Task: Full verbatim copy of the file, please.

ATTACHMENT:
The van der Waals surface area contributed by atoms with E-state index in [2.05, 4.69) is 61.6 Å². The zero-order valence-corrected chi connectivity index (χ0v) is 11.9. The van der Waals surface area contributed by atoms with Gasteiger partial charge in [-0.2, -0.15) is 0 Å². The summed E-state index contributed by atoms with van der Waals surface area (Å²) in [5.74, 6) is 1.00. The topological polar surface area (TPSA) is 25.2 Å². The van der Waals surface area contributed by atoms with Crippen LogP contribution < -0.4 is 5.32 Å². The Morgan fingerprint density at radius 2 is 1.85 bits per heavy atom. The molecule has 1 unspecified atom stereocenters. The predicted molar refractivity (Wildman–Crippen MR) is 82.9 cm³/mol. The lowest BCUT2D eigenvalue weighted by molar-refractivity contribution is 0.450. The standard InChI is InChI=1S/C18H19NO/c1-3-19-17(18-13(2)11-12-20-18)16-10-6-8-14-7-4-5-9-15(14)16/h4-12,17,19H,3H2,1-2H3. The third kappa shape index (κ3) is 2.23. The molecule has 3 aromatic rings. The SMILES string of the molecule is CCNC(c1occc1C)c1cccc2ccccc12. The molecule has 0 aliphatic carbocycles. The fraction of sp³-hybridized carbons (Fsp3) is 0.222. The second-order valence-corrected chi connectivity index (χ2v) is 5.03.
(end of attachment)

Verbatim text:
The van der Waals surface area contributed by atoms with E-state index in [2.05, 4.69) is 61.6 Å². The zero-order valence-corrected chi connectivity index (χ0v) is 11.9. The van der Waals surface area contributed by atoms with Gasteiger partial charge in [-0.2, -0.15) is 0 Å². The summed E-state index contributed by atoms with van der Waals surface area (Å²) in [5.74, 6) is 1.00. The topological polar surface area (TPSA) is 25.2 Å². The van der Waals surface area contributed by atoms with Crippen LogP contribution < -0.4 is 5.32 Å². The Morgan fingerprint density at radius 2 is 1.85 bits per heavy atom. The molecule has 1 unspecified atom stereocenters. The predicted molar refractivity (Wildman–Crippen MR) is 82.9 cm³/mol. The lowest BCUT2D eigenvalue weighted by molar-refractivity contribution is 0.450. The standard InChI is InChI=1S/C18H19NO/c1-3-19-17(18-13(2)11-12-20-18)16-10-6-8-14-7-4-5-9-15(14)16/h4-12,17,19H,3H2,1-2H3. The third kappa shape index (κ3) is 2.23. The molecule has 3 aromatic rings. The SMILES string of the molecule is CCNC(c1occc1C)c1cccc2ccccc12. The molecule has 0 aliphatic carbocycles. The fraction of sp³-hybridized carbons (Fsp3) is 0.222. The second-order valence-corrected chi connectivity index (χ2v) is 5.03.